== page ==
1. What qualifications did you need to get the job you currently have?
Unfortunately, as much as I would love to be illustrating full-time all day every day, my day job is as a graphic designer, and I try to carry out freelance illustration around that. It's quite common for people working as illustrators to also have full or part-time work to keep a regular source of income coming in between commissions – in a recent illustration survey carried out last year, 43% of the respondents carry out their illustration practice around another job. It's difficult to balance a full-time job, parenting and freelancing, so I don't always manage to do as much illustration as I'd like in any given period.
I remember clearly circling "Graphic Designer" as a career I was interested in while I was at school, but after that, I didn't really think about it too much. After secondary school I took A-levels in Art & Design, Psychology and Computing at a local sixth-form college, and then a BTEC Diploma in Art & Design. Then I went to university and did a fairly general Art & Design degree – throughout college and university, I was much more interested in painting – rather than illustration or design, but due to some events that happened in my first-year I wasn't able to take painting for the final two-years. Subsequently, I didn't take as much interest in the course as I should have, and by the time I graduated I really wasn't interested in anything art-related for a couple of years afterwards.
It was completely by chance that I (re)discovered design and then through that illustration – taking a train one day I needed something to read, and I grabbed a copy of Computer Arts magazine because the cover looked interesting. I saved up, bought my first Mac and Adobe Creative Suite 1 and taught myself from there. Having a degree hasn't hurt, but I've worked in two or three different companies in design roles now, and the things I've taught myself outside school/education have been much more beneficial to getting those jobs than my academic qualifications.
2. What options did you pick for GCSE?
If I remember correctly I picked Art & Design, Business Studies, Geography and IT. I really wish I'd paid a bit more attention in Business Studies now, as the business side of illustration isn't something that really gets taught at college/university, it's something you have to pick up as you go along.
3. If you were employing somebody for your company what skills/experience would you be looking for?
Academic qualifications are always good, because it shows you've applied yourself and, especially when it's subjects you've chosen, that you have a genuine interest in them. But I'd also be looking for someone who shows a genuine interest in illustration/design, who asks questions and wants to learn, and who doesn't wait to be told what to do or what to study, but just goes out and starts learning it on their own because they're motivated and interested in the subject.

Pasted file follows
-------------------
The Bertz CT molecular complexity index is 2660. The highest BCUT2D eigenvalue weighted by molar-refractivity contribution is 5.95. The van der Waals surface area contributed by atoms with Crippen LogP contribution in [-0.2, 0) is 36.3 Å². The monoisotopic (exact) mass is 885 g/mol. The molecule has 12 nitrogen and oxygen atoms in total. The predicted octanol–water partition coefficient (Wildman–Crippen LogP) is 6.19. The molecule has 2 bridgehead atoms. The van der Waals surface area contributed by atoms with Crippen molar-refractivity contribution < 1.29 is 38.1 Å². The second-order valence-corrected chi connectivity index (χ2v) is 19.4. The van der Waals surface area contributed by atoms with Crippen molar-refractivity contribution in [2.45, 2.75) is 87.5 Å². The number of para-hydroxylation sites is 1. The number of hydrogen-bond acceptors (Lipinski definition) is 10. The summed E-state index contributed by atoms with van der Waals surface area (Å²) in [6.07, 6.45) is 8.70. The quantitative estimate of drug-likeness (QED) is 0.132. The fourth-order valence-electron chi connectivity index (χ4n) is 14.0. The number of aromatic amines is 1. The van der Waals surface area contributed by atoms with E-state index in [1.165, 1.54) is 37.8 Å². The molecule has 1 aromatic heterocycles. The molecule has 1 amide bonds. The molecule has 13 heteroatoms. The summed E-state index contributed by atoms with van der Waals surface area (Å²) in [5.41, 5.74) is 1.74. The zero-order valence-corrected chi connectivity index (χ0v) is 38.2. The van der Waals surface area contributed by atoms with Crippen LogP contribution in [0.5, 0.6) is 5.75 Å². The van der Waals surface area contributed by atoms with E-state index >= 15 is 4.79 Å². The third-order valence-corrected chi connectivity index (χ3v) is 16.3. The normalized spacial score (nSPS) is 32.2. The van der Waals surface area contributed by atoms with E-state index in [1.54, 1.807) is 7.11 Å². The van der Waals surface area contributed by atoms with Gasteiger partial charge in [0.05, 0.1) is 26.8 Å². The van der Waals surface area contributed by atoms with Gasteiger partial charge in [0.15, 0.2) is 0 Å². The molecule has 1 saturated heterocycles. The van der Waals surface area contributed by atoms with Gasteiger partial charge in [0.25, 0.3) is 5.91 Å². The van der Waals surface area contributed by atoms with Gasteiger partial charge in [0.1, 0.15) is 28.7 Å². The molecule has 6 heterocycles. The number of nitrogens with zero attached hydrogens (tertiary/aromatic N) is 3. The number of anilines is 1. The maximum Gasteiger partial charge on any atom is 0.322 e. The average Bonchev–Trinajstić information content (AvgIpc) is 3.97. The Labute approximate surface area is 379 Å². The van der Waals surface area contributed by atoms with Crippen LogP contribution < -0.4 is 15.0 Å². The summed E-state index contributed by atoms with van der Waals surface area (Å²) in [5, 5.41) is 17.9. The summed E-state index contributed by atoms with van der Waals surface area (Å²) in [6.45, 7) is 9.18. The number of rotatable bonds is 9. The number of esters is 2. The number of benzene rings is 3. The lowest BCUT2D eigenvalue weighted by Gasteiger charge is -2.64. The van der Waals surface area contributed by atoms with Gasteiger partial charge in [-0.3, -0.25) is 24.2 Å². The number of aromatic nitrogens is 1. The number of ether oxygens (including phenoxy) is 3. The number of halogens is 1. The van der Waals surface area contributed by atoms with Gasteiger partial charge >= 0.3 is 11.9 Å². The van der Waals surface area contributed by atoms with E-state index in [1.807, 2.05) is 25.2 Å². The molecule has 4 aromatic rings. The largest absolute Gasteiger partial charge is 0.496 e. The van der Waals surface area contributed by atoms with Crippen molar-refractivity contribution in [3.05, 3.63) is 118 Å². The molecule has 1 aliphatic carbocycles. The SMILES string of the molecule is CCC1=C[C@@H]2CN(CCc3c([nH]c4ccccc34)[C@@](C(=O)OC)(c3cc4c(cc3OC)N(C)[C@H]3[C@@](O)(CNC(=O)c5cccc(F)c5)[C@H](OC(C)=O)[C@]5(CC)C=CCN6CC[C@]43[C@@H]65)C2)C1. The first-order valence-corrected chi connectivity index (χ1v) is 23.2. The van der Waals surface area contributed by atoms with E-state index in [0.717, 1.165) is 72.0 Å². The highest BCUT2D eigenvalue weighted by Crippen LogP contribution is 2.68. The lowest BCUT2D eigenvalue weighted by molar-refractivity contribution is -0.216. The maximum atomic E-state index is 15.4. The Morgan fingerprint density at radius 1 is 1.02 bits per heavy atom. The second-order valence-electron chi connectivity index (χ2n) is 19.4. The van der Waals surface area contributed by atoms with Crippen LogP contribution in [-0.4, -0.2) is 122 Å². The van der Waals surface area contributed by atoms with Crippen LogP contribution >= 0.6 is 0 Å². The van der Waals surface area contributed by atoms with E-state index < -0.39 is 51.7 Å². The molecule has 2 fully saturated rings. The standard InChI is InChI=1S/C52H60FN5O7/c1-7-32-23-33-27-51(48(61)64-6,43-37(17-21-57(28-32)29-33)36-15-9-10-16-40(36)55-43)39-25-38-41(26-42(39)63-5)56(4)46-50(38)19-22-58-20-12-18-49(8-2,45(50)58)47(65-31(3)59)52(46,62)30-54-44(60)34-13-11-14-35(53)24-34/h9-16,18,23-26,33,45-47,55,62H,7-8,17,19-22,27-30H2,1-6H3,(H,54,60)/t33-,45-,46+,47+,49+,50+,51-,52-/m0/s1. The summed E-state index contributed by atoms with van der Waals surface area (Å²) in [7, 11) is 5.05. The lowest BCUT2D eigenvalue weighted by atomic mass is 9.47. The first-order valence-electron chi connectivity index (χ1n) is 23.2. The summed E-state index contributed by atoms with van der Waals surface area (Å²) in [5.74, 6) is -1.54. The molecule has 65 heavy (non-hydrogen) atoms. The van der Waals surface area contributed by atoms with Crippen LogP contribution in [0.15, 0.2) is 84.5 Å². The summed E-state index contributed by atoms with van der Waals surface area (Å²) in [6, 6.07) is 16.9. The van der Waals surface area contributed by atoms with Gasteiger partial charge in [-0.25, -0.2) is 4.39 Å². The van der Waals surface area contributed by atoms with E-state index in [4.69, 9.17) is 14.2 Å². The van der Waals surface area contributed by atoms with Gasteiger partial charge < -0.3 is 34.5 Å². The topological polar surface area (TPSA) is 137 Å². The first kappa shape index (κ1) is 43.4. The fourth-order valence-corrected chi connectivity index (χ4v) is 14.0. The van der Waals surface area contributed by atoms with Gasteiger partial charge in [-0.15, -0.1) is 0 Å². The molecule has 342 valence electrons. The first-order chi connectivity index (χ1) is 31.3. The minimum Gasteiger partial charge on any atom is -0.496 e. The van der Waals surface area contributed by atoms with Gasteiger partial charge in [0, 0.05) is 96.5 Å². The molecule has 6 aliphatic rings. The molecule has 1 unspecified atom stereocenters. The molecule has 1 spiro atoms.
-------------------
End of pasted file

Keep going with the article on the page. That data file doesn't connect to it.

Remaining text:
4. Are there any tips/courses you would recommend?
I don't know any courses personally, but I asked the question on Twitter and was pointed to an already existing thread…
Bit of research regarding this year's Illustrators Survey (launching Dec.)...
What are the best UK colleges and universities to study illustration or visual communication right now? Feel free to tag courses/tutors etc.
— Ben The Illustrator ✏️✌️ (@BenIllustrator) November 13, 2019
Some of the responses are summarised below:
- BA Illustration at Cambridge School of Art (@AngliaRuskin) is a brilliant course!
- The University of Cumbria - it may be small but it means a lot more of one to one with tutors unlike other uni's I know of. @dwayne_illo is a brill tutor (and now course leader) who made me so enthusiastic about illustration.
- @IllustrationUWE (University of the West of England, Bristol)! Fab course and great tutors learnt a lot :)
- Shout out for @gdiherts (University of Hertfordshire) – couldn't get better tutors if you tried
5. How 'tech savvy' do you have to be successful?
Digital skills are always good to have, but how savvy you'd need to be I think would depend on how you like to work. I'd say the majority of practising illustrators now are probably more on the digital-side, using something like Photoshop or Illustrator to create work, but there are still a lot of people that work traditionally (painting and pen & ink, etc.).
Even if you work traditionally you'd still need some digital skills so you can photograph/scan artwork, post to social-media, maintain a website/portfolio, etc. But that doesn't mean you need to be able to code a website, for example – there are free/cheap/easy solutions for lots of things, or if needs be you can always pay someone else to sort those things out for you.